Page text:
If you live with or care for someone who has diabetes, it’s likely that you’ve learned a little bit about coping with the disease: whether he or she has type 1 or type 2 and treats with oral medications, insulin injections, an insulin pump, or something else. You may well have seen him or her test blood glucose levels. But do you know how to help in case of an emergency?
Dangerous blood glucose spikes and drops can catch people by surprise. Theresa Unger, RD, CDE, associate director of the American Diabetes Association’s Education Recognition Program, says a few pieces of information are important for anyone who lives with a person with diabetes:
♦ What medications the individual takes.
♦ What the effects of those medications can be.
♦ What to do in case of a severe high or low blood glucose.
♦ How to identify warning signs of highs and lows.
Signs of low blood glucose (typically experienced at less than 60 mg/dl) include dizziness, blurred vision, headache, shaking, rapid heartbeat, sweating, irritability, and drowsiness. But ask the person with diabetes about his or her common symptoms—signs of lows vary. Other symptoms can include difficulty in speaking and numbness or tingling of the face and lips. As glucose levels fall further, confusion, bizarre behavior, and even unconsciousness and seizures can result.
People who are prone to lows include those who use insulin or take sulfonylureas such as glimepiride (Amaryl), glipizide (Glucotrol), and glyburide (DiaBeta, Glynase, Micronase) and meglitinides such as nateglinide (Starlix) and repaglinide (Prandin). Other people prone to lows include those with hypoglycemia unawareness (who can’t sense the symptoms of a low), those using beta blockers, the elderly, children, people who miss meals, and those faced with unexpected and unplanned physical activity.
What to do: If the person is conscious and has typical symptoms of a low, have him or her eat or drink some quick-acting carbohydrate to elevate the blood glucose level. Unger suggests using glucose tablets or gel, a half cup of regular soda or fruit juice, or some skim milk. Use the “Rule of 15”: Take 15 grams of carbohydrate, wait 15 to 20 minutes, and test blood glucose. Have the person repeat until he or she is out of the low zone.
If the individual is unconscious, call 911. Someone who is unconscious should never be given food, drink, or insulin. If you have a glucagon injection kit and know how to administer it, do so. (A diabetes educator, pharmacist, or other health care provider can teach you how to inject this glucose-raising prescription drug, which must be mixed right before injecting.) If the person with diabetes is prone to lows, “you should always have a glucagon kit in the house,” Unger says.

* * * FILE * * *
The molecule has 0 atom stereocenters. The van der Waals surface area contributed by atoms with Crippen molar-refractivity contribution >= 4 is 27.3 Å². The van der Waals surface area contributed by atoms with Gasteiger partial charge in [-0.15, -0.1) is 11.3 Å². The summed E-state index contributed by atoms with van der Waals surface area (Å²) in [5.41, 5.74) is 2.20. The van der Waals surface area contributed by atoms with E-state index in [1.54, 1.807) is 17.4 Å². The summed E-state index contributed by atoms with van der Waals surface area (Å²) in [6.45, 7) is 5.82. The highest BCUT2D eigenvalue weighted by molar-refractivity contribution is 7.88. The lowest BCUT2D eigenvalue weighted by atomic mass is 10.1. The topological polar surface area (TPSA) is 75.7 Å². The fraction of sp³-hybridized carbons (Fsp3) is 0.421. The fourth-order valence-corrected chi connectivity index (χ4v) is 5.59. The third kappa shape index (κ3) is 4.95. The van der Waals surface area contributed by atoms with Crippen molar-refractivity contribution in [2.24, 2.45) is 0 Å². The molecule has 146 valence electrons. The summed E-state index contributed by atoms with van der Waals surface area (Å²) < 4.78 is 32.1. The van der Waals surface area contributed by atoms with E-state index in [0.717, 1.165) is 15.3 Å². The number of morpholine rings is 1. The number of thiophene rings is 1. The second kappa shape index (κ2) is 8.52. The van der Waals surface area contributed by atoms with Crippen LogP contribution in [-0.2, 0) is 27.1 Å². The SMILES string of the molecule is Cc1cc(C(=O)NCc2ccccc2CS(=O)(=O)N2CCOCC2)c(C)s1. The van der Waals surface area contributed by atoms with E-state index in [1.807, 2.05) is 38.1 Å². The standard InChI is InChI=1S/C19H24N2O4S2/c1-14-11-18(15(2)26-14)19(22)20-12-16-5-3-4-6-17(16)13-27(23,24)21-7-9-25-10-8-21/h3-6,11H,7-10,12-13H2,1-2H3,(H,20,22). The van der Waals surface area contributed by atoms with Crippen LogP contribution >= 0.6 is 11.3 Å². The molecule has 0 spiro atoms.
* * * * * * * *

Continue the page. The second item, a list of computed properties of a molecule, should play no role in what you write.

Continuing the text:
Signs of high blood glucose may include increased thirst, increased urination, blurred vision, dry skin, and drowsiness. People with chronically high blood glucose of 180 mg/dl or more may not display the same symptoms as someone dealing with a dramatic spike, says Geralyn Spollett, MSN, ANP-CS, CDE, the ADA’s vice president for health care and education, and associate director of Yale Diabetes Center. Signs may appear slowly and might be missed. In addition, Megrette Fletcher, MED, RD, CDE, coauthor of Eat What You Love, Love What You Eat With Diabetes, says every person’s high-low symptom is different.
Persistent hyperglycemia in a person with type 1 diabetes may signal diabetic ketoacidosis, or DKA, a serious complication of type 1 diabetes (but unusual in type 2). With DKA, toxic products called ketones build up in the body because not enough insulin is available. This can lead to diabetic coma. Warning signs include nausea, vomiting, severe fatigue, confusion, altered mental status, and fruity-smelling breath. DKA requires prompt medical attention.
What to do: Encourage the person to drink plenty of water and take blood glucose–lowering medications as prescribed. If the person takes rapid-acting insulin and has instructions for correcting a high, he or she should follow the provider’s recommendations, yet avoid overtreating—which can cause a low. Spollett says extra doses of other medication are not advised—they may cause an overdose. Some people with type 2 diabetes can lower blood glucose levels with gentle exercise, such as a walk, Unger suggests. Keep checking blood glucose until levels are clearly dropping.
Remember that illness may cause blood glucose to rise. A provider can help each individual make a sick-day action plan. This typically includes checking blood glucose and ketone levels often and taking medications as prescribed. Insulin users should continue dosing as directed by their sick-day plan—they need some insulin, even if they can’t eat. Even when not sick, people with type 1 diabetes should check urine ketone levels if their blood glucose is persistently elevated.
In case of emergency or not, your support is still key. Keeping blood glucose on target is a time-consuming and often frustrating task, says Fletcher. Encourage your loved ones to “be kind to themselves by following their plans, talking to somebody who can help, getting care, taking medicine, testing blood sugar, and not giving up,” she says.